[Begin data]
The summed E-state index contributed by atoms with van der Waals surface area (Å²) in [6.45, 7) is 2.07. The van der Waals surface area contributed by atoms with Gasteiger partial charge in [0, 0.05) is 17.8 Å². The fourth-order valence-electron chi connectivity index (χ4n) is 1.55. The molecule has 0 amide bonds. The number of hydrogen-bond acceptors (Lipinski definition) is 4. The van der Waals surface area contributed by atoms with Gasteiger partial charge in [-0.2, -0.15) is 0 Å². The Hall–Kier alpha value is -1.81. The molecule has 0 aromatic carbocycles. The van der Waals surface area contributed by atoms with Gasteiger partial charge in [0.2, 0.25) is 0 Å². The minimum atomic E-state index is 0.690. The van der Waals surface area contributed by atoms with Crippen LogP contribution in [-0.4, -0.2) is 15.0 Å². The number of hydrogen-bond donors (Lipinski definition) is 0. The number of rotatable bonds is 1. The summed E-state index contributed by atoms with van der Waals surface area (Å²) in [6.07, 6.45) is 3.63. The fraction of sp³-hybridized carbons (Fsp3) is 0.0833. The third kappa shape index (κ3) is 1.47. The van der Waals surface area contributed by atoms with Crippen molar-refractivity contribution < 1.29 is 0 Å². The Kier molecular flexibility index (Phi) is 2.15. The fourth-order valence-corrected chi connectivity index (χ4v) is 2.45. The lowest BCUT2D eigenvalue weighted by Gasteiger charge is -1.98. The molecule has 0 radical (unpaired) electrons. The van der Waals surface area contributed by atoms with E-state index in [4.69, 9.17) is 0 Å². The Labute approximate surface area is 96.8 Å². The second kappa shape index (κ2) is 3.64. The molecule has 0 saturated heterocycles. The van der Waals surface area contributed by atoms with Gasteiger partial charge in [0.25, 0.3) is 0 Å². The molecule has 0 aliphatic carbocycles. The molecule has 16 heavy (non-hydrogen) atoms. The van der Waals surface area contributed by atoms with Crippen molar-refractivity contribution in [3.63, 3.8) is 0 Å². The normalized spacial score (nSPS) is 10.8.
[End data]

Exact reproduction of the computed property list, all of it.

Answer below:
The summed E-state index contributed by atoms with van der Waals surface area (Å²) in [6.45, 7) is 2.07. The van der Waals surface area contributed by atoms with Gasteiger partial charge in [0, 0.05) is 17.8 Å². The fourth-order valence-electron chi connectivity index (χ4n) is 1.55. The molecule has 0 amide bonds. The number of hydrogen-bond acceptors (Lipinski definition) is 4. The van der Waals surface area contributed by atoms with Gasteiger partial charge in [-0.2, -0.15) is 0 Å². The Hall–Kier alpha value is -1.81. The molecule has 0 aromatic carbocycles. The van der Waals surface area contributed by atoms with Gasteiger partial charge in [0.2, 0.25) is 0 Å². The minimum atomic E-state index is 0.690. The van der Waals surface area contributed by atoms with Crippen LogP contribution in [-0.4, -0.2) is 15.0 Å². The number of hydrogen-bond donors (Lipinski definition) is 0. The number of rotatable bonds is 1. The summed E-state index contributed by atoms with van der Waals surface area (Å²) in [6.07, 6.45) is 3.63. The fraction of sp³-hybridized carbons (Fsp3) is 0.0833. The third kappa shape index (κ3) is 1.47. The van der Waals surface area contributed by atoms with Crippen molar-refractivity contribution < 1.29 is 0 Å². The Kier molecular flexibility index (Phi) is 2.15. The fourth-order valence-corrected chi connectivity index (χ4v) is 2.45. The lowest BCUT2D eigenvalue weighted by Gasteiger charge is -1.98. The molecule has 0 radical (unpaired) electrons. The van der Waals surface area contributed by atoms with E-state index in [4.69, 9.17) is 0 Å². The Labute approximate surface area is 96.8 Å². The second kappa shape index (κ2) is 3.64. The molecule has 0 saturated heterocycles. The van der Waals surface area contributed by atoms with Gasteiger partial charge in [0.25, 0.3) is 0 Å². The molecule has 0 aliphatic carbocycles. The molecule has 16 heavy (non-hydrogen) atoms. The van der Waals surface area contributed by atoms with Crippen molar-refractivity contribution in [3.63, 3.8) is 0 Å². The normalized spacial score (nSPS) is 10.8.